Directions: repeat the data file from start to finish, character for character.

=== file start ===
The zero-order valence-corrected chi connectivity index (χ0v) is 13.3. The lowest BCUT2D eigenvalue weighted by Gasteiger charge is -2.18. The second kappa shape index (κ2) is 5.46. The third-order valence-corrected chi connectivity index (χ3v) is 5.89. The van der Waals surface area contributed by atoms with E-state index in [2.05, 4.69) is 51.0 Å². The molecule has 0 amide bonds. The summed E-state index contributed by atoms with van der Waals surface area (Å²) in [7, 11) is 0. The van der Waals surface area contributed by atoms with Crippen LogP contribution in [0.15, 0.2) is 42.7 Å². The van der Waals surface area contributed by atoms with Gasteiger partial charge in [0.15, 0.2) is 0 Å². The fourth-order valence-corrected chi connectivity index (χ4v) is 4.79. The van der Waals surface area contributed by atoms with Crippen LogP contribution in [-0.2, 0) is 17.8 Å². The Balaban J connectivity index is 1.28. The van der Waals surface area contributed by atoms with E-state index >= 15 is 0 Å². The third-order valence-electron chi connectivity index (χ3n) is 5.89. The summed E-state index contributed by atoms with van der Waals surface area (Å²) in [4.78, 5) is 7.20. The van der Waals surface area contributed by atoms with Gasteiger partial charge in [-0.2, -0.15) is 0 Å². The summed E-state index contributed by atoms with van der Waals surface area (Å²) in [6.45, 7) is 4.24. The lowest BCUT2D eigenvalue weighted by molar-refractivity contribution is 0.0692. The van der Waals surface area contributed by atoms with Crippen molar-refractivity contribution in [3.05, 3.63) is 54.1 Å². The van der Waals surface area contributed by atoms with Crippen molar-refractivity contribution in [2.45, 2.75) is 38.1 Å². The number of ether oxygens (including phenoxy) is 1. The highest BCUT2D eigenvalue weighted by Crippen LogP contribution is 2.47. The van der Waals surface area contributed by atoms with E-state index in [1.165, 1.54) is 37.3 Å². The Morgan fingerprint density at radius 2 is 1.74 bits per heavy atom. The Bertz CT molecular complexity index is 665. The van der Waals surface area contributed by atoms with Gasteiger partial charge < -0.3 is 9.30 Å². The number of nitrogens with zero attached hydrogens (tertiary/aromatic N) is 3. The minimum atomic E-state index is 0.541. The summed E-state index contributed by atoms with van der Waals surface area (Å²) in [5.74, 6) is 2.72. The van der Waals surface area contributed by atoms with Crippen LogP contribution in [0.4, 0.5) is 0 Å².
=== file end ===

The zero-order valence-corrected chi connectivity index (χ0v) is 13.3. The lowest BCUT2D eigenvalue weighted by Gasteiger charge is -2.18. The second kappa shape index (κ2) is 5.46. The third-order valence-corrected chi connectivity index (χ3v) is 5.89. The van der Waals surface area contributed by atoms with E-state index in [2.05, 4.69) is 51.0 Å². The molecule has 0 amide bonds. The summed E-state index contributed by atoms with van der Waals surface area (Å²) in [7, 11) is 0. The van der Waals surface area contributed by atoms with Crippen LogP contribution in [0.15, 0.2) is 42.7 Å². The van der Waals surface area contributed by atoms with Gasteiger partial charge in [0.15, 0.2) is 0 Å². The fourth-order valence-corrected chi connectivity index (χ4v) is 4.79. The van der Waals surface area contributed by atoms with Crippen LogP contribution in [-0.2, 0) is 17.8 Å². The Balaban J connectivity index is 1.28. The van der Waals surface area contributed by atoms with E-state index >= 15 is 0 Å². The third-order valence-electron chi connectivity index (χ3n) is 5.89. The summed E-state index contributed by atoms with van der Waals surface area (Å²) in [4.78, 5) is 7.20. The van der Waals surface area contributed by atoms with Gasteiger partial charge in [-0.2, -0.15) is 0 Å². The summed E-state index contributed by atoms with van der Waals surface area (Å²) in [6.45, 7) is 4.24. The lowest BCUT2D eigenvalue weighted by molar-refractivity contribution is 0.0692. The van der Waals surface area contributed by atoms with Crippen molar-refractivity contribution in [3.05, 3.63) is 54.1 Å². The van der Waals surface area contributed by atoms with Crippen molar-refractivity contribution in [2.45, 2.75) is 38.1 Å². The number of ether oxygens (including phenoxy) is 1. The highest BCUT2D eigenvalue weighted by Crippen LogP contribution is 2.47. The van der Waals surface area contributed by atoms with E-state index in [1.165, 1.54) is 37.3 Å². The Morgan fingerprint density at radius 2 is 1.74 bits per heavy atom. The Bertz CT molecular complexity index is 665. The van der Waals surface area contributed by atoms with Gasteiger partial charge < -0.3 is 9.30 Å². The number of nitrogens with zero attached hydrogens (tertiary/aromatic N) is 3. The minimum atomic E-state index is 0.541. The summed E-state index contributed by atoms with van der Waals surface area (Å²) in [5.74, 6) is 2.72. The van der Waals surface area contributed by atoms with Crippen LogP contribution in [0.4, 0.5) is 0 Å².